Chapter

1653

Kathleen Lynch

in Protestant Autobiography in the Seventeenth-Century Anglophone World

Published in print March 2012 | ISBN: 9780199643936
Published online May 2012 | e-ISBN: 9780191738876 | DOI: http://dx.doi.org/10.1093/acprof:oso/9780199643936.003.0004
1653

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A new mode of autobiographical narrative was rapidly codified in England and its Atlantic colonies in the 1650s, with a burst of publications. A strict emphasis on methodologies of assent unified religious Independents. Local contingencies and universalizing tendencies are examined in the three anthologies of spiritual experiences that were published in print in London in 1653. These publications grew out of churches gathered in London, Dublin, and Natick, a praying Indian village in the Massachusetts Bay Colony. The first two collections, associated with Vavasor Powell, Henry Walker, and John Rogers, have served as touchstones of the form. The third, Tears of Repentance, contains the first, albeit heavily mediated, transcription of first-person Amerindian conversion testimony from John Eliot’s mission, and has therefore figured as an originary document in a different tradition. This chapter brings to the foreground the ideological aspirations that, when wedded to institutional formations, drove this inward-looking process.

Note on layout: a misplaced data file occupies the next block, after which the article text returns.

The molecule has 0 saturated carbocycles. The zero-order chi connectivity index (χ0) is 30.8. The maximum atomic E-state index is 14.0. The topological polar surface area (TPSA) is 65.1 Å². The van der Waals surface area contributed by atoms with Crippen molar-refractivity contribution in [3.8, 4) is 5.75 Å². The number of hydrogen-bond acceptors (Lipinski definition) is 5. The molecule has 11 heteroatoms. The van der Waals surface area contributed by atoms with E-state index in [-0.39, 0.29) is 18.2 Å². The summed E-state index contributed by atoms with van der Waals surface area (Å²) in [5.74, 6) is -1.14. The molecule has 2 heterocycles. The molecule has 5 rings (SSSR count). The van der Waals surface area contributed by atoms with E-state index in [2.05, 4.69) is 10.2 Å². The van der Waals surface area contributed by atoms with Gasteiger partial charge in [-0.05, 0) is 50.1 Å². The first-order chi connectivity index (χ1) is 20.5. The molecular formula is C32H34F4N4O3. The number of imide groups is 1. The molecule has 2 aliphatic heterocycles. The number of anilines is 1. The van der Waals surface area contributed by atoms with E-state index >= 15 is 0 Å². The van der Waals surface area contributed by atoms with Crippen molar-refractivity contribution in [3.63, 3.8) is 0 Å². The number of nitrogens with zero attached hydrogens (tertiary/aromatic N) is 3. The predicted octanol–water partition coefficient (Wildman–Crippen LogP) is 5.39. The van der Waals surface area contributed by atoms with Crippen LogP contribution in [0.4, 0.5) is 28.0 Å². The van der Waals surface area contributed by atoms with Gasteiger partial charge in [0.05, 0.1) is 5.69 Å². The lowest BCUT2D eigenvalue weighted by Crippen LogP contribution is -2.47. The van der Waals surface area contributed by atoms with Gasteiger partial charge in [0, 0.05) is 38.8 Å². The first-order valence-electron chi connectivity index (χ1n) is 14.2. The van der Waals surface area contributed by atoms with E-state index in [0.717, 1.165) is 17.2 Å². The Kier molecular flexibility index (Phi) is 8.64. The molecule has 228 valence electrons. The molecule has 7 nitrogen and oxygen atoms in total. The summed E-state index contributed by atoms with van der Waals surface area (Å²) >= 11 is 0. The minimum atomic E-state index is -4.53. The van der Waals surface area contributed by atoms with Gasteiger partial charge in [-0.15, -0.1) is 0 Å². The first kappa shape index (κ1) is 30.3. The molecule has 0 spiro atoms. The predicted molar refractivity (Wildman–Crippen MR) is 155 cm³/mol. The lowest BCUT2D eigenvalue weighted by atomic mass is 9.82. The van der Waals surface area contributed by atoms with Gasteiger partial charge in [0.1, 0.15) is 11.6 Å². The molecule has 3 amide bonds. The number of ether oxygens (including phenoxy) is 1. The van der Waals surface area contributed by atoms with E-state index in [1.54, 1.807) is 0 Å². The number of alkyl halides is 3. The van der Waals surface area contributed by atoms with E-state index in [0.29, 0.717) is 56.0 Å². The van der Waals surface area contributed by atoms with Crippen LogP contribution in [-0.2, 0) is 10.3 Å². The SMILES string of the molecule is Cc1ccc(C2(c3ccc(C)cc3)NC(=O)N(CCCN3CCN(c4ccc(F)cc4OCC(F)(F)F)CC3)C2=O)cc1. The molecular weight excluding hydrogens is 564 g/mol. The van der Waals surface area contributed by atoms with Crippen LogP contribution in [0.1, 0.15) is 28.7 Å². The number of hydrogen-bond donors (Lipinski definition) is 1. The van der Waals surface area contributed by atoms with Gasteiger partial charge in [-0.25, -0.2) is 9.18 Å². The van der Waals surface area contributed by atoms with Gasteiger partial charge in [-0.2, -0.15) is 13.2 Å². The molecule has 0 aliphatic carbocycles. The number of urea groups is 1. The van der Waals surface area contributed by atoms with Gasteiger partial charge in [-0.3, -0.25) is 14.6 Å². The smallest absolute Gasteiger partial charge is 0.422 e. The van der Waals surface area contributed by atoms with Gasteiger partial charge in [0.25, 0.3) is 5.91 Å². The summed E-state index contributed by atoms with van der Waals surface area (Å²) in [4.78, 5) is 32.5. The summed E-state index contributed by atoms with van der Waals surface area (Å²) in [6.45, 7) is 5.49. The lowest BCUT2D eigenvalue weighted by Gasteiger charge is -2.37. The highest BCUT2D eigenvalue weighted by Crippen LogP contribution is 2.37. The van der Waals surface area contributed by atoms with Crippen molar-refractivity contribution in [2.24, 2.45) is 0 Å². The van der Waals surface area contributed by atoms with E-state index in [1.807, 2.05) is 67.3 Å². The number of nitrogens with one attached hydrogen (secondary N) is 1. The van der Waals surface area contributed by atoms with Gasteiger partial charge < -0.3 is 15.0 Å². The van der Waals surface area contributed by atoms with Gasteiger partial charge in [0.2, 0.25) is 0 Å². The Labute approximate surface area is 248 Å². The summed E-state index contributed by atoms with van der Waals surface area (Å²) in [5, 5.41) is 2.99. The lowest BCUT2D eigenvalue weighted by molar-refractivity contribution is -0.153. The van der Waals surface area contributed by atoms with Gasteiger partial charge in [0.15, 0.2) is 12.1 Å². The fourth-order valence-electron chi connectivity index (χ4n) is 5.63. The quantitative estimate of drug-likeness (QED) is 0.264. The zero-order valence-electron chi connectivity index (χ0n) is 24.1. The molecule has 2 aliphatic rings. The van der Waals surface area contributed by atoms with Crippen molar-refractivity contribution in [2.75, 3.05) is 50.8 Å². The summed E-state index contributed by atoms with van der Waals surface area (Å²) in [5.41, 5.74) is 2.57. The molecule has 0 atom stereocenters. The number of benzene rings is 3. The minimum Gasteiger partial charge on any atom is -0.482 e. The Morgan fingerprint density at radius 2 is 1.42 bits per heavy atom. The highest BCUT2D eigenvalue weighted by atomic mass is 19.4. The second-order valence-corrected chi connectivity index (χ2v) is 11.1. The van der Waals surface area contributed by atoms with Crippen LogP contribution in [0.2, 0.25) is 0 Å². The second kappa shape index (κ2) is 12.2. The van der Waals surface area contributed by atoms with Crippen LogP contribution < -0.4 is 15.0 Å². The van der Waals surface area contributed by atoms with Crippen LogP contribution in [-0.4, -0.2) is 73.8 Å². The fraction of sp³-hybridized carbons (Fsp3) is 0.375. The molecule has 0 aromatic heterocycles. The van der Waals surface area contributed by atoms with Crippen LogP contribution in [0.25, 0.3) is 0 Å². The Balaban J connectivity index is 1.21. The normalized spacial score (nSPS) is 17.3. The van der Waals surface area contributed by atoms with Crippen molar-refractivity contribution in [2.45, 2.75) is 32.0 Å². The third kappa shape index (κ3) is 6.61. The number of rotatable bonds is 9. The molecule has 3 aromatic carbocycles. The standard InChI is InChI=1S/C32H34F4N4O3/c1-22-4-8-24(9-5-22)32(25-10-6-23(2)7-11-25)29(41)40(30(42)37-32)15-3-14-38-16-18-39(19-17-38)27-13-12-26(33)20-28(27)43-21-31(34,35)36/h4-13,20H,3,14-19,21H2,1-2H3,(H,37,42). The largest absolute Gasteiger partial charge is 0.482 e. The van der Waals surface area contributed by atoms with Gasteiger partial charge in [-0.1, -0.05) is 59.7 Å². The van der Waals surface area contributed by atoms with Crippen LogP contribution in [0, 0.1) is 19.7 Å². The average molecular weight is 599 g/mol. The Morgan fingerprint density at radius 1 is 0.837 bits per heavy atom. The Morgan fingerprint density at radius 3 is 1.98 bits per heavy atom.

Keywords: Vavasor Powell; Henry Walker; religious Independents; John Rogers; John Eliot; spiritual experiences; Tears of Repentance; Amerindian conversions

Chapter.  26177 words.  Illustrated.

Subjects: Literary Studies (1500 to 1800)

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